The power of community voices showed itself this month in the delay of an important decision about Governor Larry Hogan’s intent to widen I-270 south of the intercounty Connector and the Beltway with toll lanes.

The New Mark Commons Board has contributed to the campaign against the plans with a formal protest letter to the three top state officials who are key to advancing the project.

The letter, signed by Board President John Daroff, points out that increasing numbers of residents, particularly millennials, prefer public transport for convenience and to reduce greenhouse gasses that cause global warming.

“We urge the state of Maryland to shift its focus more toward environmentally sustainable transportation solutions,” the letter said. It said that if any widening is to occur, attention should first be paid to widening I-270 to the north of Gaithersburg, where the highway drops from 12 lanes near Exit 5 to a mere two lanes. Widening it between the Beltway and the Intercounty Connector, as currently planned, would only further worsen the bottleneck, the letter said.

(The full letter is also published here in the Community News section.)

An indication that Hogan is feeling the pressure of growing public opposition surfaced dramatically over the first weekend in May, when Hogan used Twitter to condemn opponents as “activists [who have a] plot to keep the roads filled with traffic.”

“These anti-congestion-relief activists show no regard for the hundreds of thousands of you who are stuck in soul-crushing traffic every day,” he added.

Here’s a brief recap of what has happened since the workshop at Wootton High School on April 25.

The Board of Public Works (BPW), consisting of Hogan, Comptroller Peter Franchot and Treasurer Nancy Kopp, had been scheduled to act on May 8. The decision was to have been made that day on whether Maryland should pursue public-private partnerships to widen I-270 and the Beltway.

The state has already spent tens of millions of dollars for consultants to map out possible routes. A go-ahead by the BPW would mean the state can proceed with soliciting private proposals—before a final route is determined and before the federal Environmental Impact Study has been done.

The problem with the May 8 meeting was this: Nancy Kopp (who along with Franchot is a Montgomery County resident) had asked Hogan’s office in November to postpone the May 8 meeting, since she had long-standing plans to celebrate her 50th wedding anniversary in Japan, according to The Washington Post.

Kopp has indicated she has serious questions about a plan that would give private companies toll collection rights for the next 50 years. “It deserves more examination,” she told The Post.

But in the same May 3 Post story, the governor’s office was quoted as saying it would go ahead with the May 8 meeting anyway, since only two of the three BPW votes were needed to proceed.

By the evening of May 3, Hogan had relented and removed the issue from the May 8 agenda, after consulting with Franchot. The Comptroller’s position on the issue is not clear. In a May 2 email to this writer, Franchot’s office said he would be asking Maryland transportation officials “a series of questions, most of which include concerns and issues raised by constituents like you.” There is also considerable support among commuters for the plan.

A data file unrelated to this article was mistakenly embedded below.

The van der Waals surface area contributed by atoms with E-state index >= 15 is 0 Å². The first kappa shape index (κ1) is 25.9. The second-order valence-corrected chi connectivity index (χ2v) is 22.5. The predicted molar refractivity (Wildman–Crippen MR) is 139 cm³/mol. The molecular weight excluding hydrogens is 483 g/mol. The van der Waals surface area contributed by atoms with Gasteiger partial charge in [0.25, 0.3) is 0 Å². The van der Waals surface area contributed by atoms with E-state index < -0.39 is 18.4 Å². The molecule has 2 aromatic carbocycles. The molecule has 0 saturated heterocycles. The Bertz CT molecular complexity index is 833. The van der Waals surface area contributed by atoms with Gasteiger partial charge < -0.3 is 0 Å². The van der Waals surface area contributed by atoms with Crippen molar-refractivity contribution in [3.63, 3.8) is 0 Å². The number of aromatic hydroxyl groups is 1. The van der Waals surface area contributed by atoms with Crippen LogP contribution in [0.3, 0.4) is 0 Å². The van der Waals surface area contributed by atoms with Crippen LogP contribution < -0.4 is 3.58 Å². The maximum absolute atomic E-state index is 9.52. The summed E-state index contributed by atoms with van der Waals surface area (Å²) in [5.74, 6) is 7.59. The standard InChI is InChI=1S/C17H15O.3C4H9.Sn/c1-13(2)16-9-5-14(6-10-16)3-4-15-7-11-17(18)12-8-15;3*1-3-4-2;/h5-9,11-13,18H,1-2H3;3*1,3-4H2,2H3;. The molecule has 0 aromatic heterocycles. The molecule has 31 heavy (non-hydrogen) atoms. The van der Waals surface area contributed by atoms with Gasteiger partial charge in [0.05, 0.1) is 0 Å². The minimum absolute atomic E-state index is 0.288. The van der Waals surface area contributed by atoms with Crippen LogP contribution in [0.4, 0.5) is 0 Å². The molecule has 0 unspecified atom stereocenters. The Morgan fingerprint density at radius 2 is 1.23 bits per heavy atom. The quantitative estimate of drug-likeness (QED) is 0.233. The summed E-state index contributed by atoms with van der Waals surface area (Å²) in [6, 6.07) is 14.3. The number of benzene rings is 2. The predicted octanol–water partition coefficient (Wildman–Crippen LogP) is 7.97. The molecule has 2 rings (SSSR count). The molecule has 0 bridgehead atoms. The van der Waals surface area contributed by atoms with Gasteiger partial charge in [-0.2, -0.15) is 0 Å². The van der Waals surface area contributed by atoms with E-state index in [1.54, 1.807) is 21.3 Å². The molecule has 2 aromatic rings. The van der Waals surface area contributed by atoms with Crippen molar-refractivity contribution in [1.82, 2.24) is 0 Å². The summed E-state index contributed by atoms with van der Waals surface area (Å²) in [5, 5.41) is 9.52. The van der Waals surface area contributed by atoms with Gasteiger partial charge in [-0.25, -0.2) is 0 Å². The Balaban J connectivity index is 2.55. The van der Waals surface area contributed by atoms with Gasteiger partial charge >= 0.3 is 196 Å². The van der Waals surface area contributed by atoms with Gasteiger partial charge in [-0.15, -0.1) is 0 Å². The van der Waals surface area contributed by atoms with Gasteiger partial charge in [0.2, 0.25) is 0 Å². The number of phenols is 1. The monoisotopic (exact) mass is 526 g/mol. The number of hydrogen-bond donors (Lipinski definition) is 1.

On Sunday, May 5, more than 450 people gathered in Silver Spring to protest the toll-lanes rush by Hogan. The Town Hall gathering—the largest to date on the issue—was organized by Montgomery County Council member Tom Hucker, whose areas of responsibility include transportation and who is a leading advocate on the county’s efforts to reduce carbon emissions blamed for global warming.

Push-back is also coming from Maryland officials, including Montgomery County’s Executive Marc Elrich, and elected officials from Prince Georges County and the District of Columbia. Rockville Mayor Bridget Newton charged at the April 25 workshop that local governments have not been consulted. “This has felt like a fait accompli from the State,” Newton said.

The state is promoting six alternatives that purportedly would save commuters anywhere from 45 to 73 hours of drive time per year. A seventh alternative is described as “no build.”

At the Falls Road interchange, the estimated $11-billion-plan could expand lanes to 16 from the current 12. The bridge would be rebuilt. Considerable property would be taken from backyards on Marcus Court; from the Millennium Garden at the corner of Potomac Valley; and from Julius West Middle School. Along the Beltway, more than 30 homes could be destroyed. All told, nearly 1,500 properties would be affected along the Beltway and i-270 either through partial taking or during construction, including parkland.

Traffic analysts cited by the “Don’t Widen 270” group say the reason one can’t build a way out of congestion is something called “induced demand”, which means traffic will grow to fill the newly opened space. The group notes that the expansion of 270 in the late 1980s was supposed to have accommodated increased traffic for several decades, yet gridlock had returned within five years.

The public has until June 14 to comment on the alternatives. The form as well as information about the alternatives are available on the website at Click on “Your Participation” and follow the drop-down menu to “Provide Feedback.”